Sad, But True: TN Senate Approves Photo ID Requirement for Voters
With unemployment in Tennessee at 9.4%, an economy that is in serious need of a boost, and people losing their homes and everything they’ve worked for, the Tennessee State Senate last night spent valuable time on a solution in search of a problem: a bill that would require voters show a photo ID before they vote (SB016).
Watch the Senate floor Debate on SB016 here.
This bill will also disenfranchise any Tennessean who does not have a picture ID or who will face barriers to obtaining one. Chas Sisk covered the vote for the Tennessean:
Senators voted 21-11 in favor of a measure sponsored by Sen. Bill Ketron, R-Murfreesboro, that would require voters to bring a passport, driver’s license or other government-issued identification card with them to the polls to vote. The bill still must be approved by the state House of Representatives before heading to the governor.
“Currently, we do not have a good measure to stop voter impersonation,” Ketron said.
Lawmakers voted largely along party lines, with one Democrat, Nashville Sen. Douglas Henry, joining the 20-member Republican caucus.
Senators tabled several amendments that Democrats said would have made it easier for the poor, senior citizens, disabled people and others who might not own photo IDs to vote. Such people may not be able to afford to travel to a Department of Safety office and purchase a state card to vote, they said.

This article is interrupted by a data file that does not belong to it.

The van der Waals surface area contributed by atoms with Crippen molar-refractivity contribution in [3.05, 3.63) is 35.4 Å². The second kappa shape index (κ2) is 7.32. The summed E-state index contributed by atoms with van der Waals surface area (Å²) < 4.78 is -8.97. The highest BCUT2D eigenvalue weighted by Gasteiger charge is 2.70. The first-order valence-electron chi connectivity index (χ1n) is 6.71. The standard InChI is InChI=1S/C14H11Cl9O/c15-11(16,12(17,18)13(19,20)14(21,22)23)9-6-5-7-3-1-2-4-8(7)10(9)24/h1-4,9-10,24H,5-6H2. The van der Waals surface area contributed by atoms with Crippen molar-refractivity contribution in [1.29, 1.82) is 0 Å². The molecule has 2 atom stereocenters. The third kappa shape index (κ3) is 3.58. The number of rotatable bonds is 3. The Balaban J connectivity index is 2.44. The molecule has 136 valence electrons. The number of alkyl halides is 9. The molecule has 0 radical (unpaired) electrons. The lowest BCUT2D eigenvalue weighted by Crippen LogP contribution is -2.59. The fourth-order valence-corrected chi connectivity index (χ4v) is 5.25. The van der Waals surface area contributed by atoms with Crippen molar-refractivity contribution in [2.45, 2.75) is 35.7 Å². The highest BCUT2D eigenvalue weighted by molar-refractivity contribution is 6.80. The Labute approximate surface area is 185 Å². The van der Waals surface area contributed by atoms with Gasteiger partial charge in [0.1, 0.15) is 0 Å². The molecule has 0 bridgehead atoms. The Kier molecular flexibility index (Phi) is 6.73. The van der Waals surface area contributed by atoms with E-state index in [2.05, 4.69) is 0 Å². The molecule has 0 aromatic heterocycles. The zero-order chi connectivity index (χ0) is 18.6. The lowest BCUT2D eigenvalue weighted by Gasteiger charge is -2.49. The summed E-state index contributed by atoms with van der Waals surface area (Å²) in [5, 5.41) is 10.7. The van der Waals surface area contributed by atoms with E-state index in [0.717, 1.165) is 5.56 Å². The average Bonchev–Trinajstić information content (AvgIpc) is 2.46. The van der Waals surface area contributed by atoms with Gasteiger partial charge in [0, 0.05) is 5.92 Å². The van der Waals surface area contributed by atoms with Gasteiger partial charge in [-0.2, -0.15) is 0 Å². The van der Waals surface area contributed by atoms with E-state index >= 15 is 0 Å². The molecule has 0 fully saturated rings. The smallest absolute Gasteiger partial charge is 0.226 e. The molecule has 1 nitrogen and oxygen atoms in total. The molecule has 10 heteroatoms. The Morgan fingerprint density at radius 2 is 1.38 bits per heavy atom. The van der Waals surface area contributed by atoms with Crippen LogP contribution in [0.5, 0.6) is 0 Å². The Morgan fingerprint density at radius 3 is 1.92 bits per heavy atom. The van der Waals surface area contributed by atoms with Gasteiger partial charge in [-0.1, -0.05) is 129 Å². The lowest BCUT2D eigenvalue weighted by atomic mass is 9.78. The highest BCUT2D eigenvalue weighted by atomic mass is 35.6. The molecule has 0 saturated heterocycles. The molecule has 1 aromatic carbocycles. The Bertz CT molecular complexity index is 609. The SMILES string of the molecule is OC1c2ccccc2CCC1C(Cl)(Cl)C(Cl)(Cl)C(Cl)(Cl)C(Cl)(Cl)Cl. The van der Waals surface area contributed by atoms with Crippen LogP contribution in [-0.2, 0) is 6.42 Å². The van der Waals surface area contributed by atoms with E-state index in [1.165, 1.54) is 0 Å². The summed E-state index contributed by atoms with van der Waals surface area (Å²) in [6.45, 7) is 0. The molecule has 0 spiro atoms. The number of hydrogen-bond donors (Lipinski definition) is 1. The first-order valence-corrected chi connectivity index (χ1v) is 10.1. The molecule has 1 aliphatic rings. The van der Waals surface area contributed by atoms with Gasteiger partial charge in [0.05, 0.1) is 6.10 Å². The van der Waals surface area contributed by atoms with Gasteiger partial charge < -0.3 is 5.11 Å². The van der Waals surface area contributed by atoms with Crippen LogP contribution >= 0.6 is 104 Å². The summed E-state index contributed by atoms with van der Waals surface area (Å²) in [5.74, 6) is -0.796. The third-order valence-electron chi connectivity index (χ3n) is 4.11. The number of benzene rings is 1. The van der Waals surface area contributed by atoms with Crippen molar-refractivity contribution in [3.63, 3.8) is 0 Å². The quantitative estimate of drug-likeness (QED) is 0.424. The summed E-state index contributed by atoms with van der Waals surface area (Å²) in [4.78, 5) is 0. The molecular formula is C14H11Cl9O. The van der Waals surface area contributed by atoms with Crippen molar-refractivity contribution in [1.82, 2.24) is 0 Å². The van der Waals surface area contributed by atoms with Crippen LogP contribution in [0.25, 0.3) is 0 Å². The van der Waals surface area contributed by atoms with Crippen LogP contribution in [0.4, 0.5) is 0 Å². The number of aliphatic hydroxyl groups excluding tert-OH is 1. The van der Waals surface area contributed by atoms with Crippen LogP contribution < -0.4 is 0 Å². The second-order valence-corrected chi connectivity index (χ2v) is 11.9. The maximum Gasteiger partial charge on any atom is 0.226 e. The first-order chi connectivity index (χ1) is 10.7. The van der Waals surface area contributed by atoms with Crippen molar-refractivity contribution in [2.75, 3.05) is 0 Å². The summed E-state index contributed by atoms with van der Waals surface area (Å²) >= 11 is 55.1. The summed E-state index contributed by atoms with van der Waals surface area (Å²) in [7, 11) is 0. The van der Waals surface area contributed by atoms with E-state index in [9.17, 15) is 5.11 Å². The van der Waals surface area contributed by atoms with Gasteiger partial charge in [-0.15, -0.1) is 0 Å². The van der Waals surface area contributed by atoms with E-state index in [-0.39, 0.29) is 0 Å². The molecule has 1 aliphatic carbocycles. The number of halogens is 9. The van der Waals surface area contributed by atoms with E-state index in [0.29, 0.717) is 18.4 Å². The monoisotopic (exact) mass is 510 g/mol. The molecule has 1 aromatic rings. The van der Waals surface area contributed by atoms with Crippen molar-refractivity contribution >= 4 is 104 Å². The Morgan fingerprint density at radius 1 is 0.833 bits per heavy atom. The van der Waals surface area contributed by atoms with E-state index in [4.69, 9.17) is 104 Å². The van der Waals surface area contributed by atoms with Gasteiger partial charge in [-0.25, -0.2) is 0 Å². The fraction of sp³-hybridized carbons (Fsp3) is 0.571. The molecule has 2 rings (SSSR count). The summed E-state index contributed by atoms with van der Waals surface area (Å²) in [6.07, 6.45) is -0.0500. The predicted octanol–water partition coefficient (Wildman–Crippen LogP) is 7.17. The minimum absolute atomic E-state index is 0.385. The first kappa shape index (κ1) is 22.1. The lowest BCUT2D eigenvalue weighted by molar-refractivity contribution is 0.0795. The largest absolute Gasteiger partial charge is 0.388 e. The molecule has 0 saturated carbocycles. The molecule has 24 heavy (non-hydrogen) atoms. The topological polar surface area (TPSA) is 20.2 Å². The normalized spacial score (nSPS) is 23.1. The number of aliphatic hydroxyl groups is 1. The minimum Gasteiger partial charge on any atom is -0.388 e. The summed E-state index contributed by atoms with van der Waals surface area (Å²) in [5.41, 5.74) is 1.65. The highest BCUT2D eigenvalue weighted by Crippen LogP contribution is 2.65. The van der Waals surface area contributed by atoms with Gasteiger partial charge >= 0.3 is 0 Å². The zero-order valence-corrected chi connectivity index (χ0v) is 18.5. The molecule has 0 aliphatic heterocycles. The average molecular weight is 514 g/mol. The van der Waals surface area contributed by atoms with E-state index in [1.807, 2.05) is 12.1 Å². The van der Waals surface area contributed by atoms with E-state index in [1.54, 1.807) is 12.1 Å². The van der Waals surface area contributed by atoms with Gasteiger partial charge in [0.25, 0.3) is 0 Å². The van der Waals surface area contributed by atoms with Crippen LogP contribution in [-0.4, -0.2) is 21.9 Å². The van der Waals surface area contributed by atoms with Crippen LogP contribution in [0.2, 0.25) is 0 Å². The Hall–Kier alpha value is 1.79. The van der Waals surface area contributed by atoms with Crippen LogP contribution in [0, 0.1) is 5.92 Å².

“It is a modern-day poll tax for these people,” said Sen. Roy Herron, D-Dresden.
To Sen. Ketron, we do have a system in place. Even you said that the State Election Commission located thousands of felons on the voter rolls. Doesn’t this mean that the system we have in place is working? And as Chas noted in his article, some of us don’t see “how the law would help prevent felons from voting, because they are not barred under Tennessee law from getting a driver’s license or other photo identification.”
To Sen. Herron, it’s a poll tax for all of us. And it’s not just the cost of the ID itself. It’s the money we lose because we have to take time off from work to spend hours in line at the DMV to get the ID. It’s the money we lost on transportation to get to the DMV. And as you mentioned on the floor yesterday, this can be especially egregious for those of us who live in one of 62 counties who do not have a DMV in their county.
Voting: Free for one, free for all. Fair for one, Fair for all.